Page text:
I recall the time I was attempting my first first-person sermon, about blind Bartimaeus. I was studying hard to try to picture the scene and feel the story, but I was frustrated. As I prayed, it dawned on me: "I'm talking to Someone who was actually there that day! Surely he will help me capture the spirit and importance of this story." And I think he did.

Prayer helps me edit my sermon

I'd prefer we not let this get back to my congregation, but I know that I'm long-winded. Praying is a way I can give the Lord an editor's blue pencil. I can get so close to my material—to all the interesting details and drama, to the delicate reasoning and dynamic illustrations—that I can't see a way to cut a single precious word. When I pray with the sermon before me, reviewing it line by line before the Lord, he shows me how a certain illustration isn't right on the point, or how a detailed section could be simply summarized. He helps me see that something I've written is clich-crusted, or that I'm belaboring something that isn't worthy of people's time.

Prayer brings artistry to my sermons

I like it best when a sermon has something beautiful about it—a kind of poetry or color or drama. Prayer, on the one hand, keeps my imagination in check so that I don't obscure God's word with my gaudy paints. On the other hand, I find that in prayer, God the Creator collaborates with me! Often it is only when I'm praying that my mind makes imaginative connections. A fragment of a conversation, an article I read somewhere, another passage of Scripture, something I saw on TV—the Lord connects two different ideas, and I see what I would have surely missed.

Occasionally as I sit there, praying over a point, talking it out with the Lord, it begins to feel like a great two-way brainstorming session. "What if you told about the time" he seems to whisper, eyes gleaming. "Oh, you've got a great idea there. Now put that with." We forget sometimes that God not only speaks the truth to us, he also does it with imagination and beauty. Preachers can collaborate with him in that artistry, but for me, at least, it doesn't seem to happen if I don't stop to pray.

Prayer purges the preacher

Sometimes when I'm praying through a sermon I realize how spiritually dangerous something I've planned to say is. I remember a few times when it was only in prayer that I realized I was about ready to pop off out of frustration. Other times, it dawned on me while I prayed that I was more excited about telling a funny illustration than I was about sharing God's truth. Not long ago I was planning on using something foolish a colleague had said as an illustration when I felt God nudge me and say, "You know, I really love that guy, even if he said something unwise. Why don't we just leave him out of it."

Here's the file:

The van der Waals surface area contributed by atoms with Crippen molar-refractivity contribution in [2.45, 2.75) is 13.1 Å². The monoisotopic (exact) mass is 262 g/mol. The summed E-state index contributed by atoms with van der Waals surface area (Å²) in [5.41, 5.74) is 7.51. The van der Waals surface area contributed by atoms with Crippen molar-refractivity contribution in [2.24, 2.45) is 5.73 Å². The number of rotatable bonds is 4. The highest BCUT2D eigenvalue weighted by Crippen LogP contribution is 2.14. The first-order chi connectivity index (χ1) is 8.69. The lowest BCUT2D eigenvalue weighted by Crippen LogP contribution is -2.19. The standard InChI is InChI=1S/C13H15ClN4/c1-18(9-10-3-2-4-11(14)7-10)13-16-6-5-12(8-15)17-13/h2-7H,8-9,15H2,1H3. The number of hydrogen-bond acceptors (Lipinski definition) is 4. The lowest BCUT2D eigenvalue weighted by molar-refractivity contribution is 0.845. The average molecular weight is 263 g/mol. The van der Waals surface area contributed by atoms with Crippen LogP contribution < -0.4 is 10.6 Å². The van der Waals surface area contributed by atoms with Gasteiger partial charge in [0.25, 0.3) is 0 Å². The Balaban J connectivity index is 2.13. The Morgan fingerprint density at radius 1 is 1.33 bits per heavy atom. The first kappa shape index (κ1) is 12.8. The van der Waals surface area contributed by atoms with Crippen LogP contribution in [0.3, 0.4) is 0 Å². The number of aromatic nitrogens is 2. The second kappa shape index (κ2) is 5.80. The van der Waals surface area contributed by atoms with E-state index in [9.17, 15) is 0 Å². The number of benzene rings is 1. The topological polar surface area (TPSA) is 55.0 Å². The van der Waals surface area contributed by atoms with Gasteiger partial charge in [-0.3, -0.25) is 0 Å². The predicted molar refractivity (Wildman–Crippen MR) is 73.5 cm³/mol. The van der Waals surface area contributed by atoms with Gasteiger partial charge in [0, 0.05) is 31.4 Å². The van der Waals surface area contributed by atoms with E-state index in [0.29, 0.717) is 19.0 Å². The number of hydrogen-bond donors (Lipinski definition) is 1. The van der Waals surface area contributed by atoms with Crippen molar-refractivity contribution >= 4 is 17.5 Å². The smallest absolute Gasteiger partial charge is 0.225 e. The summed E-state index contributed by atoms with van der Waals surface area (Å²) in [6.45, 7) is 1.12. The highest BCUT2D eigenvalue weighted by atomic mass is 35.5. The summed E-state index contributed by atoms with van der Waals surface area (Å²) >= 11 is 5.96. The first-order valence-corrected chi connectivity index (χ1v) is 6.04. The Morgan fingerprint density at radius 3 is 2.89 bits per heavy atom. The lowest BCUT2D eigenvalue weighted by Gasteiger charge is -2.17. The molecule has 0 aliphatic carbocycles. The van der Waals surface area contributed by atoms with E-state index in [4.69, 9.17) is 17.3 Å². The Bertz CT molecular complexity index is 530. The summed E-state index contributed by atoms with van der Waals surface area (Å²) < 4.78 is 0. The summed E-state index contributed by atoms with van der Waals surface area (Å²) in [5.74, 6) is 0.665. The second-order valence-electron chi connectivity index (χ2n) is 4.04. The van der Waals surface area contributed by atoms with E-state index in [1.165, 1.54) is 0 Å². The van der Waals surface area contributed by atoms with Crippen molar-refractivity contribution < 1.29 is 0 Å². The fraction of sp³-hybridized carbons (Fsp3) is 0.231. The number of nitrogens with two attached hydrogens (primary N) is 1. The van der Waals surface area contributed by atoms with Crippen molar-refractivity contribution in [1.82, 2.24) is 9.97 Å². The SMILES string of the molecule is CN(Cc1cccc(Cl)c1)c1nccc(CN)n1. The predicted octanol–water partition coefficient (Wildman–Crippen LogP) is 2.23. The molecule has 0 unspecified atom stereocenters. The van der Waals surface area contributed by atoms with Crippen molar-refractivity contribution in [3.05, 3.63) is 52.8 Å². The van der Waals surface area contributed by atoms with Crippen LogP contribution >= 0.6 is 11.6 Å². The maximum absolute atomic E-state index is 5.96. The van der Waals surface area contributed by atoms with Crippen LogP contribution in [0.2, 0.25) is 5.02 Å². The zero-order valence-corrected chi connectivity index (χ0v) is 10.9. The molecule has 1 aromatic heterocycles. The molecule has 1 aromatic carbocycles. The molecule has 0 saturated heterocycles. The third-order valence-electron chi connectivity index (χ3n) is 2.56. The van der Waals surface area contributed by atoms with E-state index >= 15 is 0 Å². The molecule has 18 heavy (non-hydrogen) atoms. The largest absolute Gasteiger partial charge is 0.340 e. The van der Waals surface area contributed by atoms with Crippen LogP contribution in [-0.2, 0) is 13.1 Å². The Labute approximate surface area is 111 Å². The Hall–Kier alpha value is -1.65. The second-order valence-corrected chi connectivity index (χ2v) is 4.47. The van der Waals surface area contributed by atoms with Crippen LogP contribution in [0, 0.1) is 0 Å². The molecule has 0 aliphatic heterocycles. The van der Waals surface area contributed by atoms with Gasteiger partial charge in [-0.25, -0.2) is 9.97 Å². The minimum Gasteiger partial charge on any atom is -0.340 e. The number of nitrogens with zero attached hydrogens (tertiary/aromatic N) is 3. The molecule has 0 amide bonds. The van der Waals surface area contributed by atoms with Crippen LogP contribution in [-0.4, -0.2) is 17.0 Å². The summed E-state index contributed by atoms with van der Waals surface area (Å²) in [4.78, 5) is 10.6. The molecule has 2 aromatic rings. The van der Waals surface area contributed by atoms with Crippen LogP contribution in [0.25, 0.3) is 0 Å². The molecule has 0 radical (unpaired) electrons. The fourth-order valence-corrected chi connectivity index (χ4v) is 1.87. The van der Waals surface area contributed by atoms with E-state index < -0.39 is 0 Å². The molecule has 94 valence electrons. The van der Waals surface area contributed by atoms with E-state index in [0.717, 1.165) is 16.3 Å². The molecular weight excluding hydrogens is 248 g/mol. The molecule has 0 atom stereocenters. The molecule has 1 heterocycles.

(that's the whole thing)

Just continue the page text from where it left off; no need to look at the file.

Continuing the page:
I don't like dealing with my own soul, and I quite likely wouldn't do it very often—if I didn't have to stand up there and preach. But I just don't dare preach without cleaning house. Let's just say I learned that lesson the hard way. I also picked up a few pointers from Samson. I'm terrified of pulling off feats of homiletical weight-lifting that would make Philistines flee and of untangling biblical riddles to the delight of the faithful, only to stand up some Sunday shorn and oblivious to the Spirit's exit. The only way I know to avoid that is to pray—soberly—about both my sermon and my soul, trusting that our merciful God will not let me be deluded by some Delilah nor trimmed to helplessness by some unseen razor.

Prayer gets me psyched to preach

Have you ever seen behind-the-scenes footage of some singer or actor a few moments before he goes out on stage? The nervous pacing, eyes closed tightly in concentration, silently mouthing words. I feel something like that while the worship service moves toward the sermon. I've got to get psyched up to preach well. Prayer helps me do it the right way.

When I pray through a sermon, I try to worship God for the truths I have learned. Often I have seen angles and intricacies in Scripture that I'd never seen before, wisdom and applications that I'd never considered. Simply marveling at them in a conversation with God is like heating up the meal. And when those abstract truths become personal, I get excited about preaching them.

As I've looked for help on integrating prayer into my sermon preparation, I found a D.Min. thesis by Stephen Ratliff, a pastor in Manhattan, Kansas. (All the quotes I've used above were drawn from his work.) I appreciated something Ratliff said: "Those who have a high view of Scripture must not settle for a low experience of Scripture. God is not looking for preachers who will merely parrot his truths. God seeks preachers who share his love for the flock of God and his compassion for sheep without a shepherd. Since God alone can bring about such depth of conviction, the preacher should consciously appeal to God for this work of grace."